It’s wet and cold, drive safe

Published 7:00 am Thursday, December 7, 2017

Up until now we’ve enjoyed moderate temperatures with little rain. In addition to not needing a jacket when we left the house in the morning, that also meant driving conditions were ideal.

But Tuesday afternoon began a string of cold and rainy days that will not only prompt a change in our attire, but should also alter our driving habits.

With the combination of colder temperatures, and the recent forecast of snow, our commute to work and school will become a bit more hazardous this week.

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When driving in the rain, and especially cold conditions that could lead to snow, reduced speed is key. Even though a speed limit has been determined for a certain road, keep in mind that the limit was set for ideal driving conditions, not a wet or icy road.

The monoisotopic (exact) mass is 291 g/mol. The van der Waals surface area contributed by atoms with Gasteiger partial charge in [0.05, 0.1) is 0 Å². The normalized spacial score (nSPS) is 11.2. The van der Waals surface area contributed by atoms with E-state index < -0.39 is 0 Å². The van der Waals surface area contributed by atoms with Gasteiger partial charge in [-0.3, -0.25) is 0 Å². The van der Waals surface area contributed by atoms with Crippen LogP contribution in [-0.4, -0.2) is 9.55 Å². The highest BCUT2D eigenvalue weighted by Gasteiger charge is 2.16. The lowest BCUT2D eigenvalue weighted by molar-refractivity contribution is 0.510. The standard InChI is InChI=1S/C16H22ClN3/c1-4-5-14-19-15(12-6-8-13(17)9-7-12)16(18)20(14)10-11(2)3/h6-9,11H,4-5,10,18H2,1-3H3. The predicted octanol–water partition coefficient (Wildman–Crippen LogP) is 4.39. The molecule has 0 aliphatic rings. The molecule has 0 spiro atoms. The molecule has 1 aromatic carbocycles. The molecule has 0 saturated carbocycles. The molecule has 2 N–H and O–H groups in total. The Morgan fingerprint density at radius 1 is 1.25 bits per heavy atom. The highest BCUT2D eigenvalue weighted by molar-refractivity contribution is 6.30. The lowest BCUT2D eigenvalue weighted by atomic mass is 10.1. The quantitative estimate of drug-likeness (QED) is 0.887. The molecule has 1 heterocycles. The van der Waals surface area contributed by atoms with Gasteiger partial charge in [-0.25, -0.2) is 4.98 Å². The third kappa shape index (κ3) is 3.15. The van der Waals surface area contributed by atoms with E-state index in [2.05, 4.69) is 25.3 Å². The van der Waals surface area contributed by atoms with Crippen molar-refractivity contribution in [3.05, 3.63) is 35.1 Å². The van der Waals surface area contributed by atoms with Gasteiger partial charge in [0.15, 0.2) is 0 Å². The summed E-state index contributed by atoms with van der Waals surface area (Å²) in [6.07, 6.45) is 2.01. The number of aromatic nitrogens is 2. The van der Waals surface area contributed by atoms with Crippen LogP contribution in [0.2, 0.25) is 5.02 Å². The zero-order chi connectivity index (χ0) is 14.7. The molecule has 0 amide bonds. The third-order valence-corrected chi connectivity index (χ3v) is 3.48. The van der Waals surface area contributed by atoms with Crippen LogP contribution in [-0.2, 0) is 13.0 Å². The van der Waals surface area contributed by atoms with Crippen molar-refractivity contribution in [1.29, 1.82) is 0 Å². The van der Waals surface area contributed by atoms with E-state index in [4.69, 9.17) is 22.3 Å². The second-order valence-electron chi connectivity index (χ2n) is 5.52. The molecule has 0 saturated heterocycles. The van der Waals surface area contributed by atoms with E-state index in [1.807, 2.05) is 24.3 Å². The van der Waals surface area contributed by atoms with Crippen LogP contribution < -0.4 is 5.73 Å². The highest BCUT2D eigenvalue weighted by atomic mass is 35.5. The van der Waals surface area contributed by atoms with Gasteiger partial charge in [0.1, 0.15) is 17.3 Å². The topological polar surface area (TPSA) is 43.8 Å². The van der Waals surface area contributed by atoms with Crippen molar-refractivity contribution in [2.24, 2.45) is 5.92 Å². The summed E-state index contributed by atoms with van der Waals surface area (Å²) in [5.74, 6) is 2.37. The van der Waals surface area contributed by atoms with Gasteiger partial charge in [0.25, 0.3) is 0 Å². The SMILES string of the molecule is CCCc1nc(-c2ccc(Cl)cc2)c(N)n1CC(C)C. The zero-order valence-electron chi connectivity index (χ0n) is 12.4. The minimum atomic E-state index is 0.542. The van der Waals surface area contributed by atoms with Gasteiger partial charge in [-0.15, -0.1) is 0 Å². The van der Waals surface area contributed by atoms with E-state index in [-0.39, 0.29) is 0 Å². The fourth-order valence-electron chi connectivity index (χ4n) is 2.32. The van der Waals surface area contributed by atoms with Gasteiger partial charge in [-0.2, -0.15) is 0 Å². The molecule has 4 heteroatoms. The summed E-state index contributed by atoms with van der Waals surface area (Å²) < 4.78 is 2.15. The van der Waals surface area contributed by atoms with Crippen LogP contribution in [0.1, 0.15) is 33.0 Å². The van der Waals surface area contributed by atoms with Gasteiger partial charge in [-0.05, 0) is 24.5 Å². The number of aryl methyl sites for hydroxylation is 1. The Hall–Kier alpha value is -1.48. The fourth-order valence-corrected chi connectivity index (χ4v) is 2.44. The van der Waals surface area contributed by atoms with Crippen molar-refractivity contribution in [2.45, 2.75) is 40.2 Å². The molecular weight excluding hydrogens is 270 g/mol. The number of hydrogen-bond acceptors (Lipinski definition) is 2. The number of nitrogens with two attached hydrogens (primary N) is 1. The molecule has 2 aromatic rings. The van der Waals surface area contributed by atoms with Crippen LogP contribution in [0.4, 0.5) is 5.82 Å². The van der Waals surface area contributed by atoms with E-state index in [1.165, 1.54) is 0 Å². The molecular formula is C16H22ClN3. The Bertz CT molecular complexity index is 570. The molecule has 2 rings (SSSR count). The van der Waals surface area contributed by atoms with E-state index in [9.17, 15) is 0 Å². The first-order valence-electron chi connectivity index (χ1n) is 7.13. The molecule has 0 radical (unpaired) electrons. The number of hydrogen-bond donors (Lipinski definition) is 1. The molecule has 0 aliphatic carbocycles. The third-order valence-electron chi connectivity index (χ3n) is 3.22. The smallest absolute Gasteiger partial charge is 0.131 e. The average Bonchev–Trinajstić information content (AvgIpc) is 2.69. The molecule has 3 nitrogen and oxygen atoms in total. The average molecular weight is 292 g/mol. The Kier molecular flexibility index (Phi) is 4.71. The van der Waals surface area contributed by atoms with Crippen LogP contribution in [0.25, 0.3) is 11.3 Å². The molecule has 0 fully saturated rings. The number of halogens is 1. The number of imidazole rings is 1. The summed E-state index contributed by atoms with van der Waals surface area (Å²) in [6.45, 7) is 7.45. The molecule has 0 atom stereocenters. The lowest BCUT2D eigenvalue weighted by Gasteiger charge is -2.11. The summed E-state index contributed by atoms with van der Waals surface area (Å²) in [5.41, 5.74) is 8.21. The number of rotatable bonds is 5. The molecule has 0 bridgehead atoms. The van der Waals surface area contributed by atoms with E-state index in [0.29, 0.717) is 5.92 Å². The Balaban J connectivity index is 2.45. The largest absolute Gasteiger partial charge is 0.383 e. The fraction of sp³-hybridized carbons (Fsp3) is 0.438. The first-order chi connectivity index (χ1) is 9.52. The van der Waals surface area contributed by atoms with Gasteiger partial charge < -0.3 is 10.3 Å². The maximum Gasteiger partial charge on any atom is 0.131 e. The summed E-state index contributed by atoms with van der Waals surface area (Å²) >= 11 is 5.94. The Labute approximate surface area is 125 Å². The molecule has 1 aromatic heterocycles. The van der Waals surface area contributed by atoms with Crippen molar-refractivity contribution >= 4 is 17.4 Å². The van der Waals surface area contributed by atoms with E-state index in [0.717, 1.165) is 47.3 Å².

Wet roads also pose another hazard, hydroplaning, especially while it’s raining. Hydroplaning occurs when the tires rise above the surface of the roadway due to a layer of water forcing the tires off the asphalt. When this happens, your tires no longer have traction and control of the vehicle can easily be lost. According to it only takes a fraction of an inch of water for a vehicle to hydroplane at speeds greater than 35 miles per hour.

The best precaution that can be taken against hydroplaning is to reducing your speed on wet roads, especially where water puddles. Having tires with plenty of tread will also reduce the chance of hydroplaning.

During ideal driving conditions, it’s advised to keep at least two car lengths of distance between your car and the vehicle in front of you. During dangerous driving conditions you should increase that distance to provide more stopping space.

Driving slower and leaving extra stopping space could cause an aggressive driver to tailgate you. Avoid the instinct to brake in an attempt to have the aggressive driver back off. Instead, wait for the aggressive driver to pass, and when they do, allow them extra space to pass safely.

And as always, drive defensively and plan for any situation that might occur in front of your vehicle, such as deer unexpectedly crossing the road.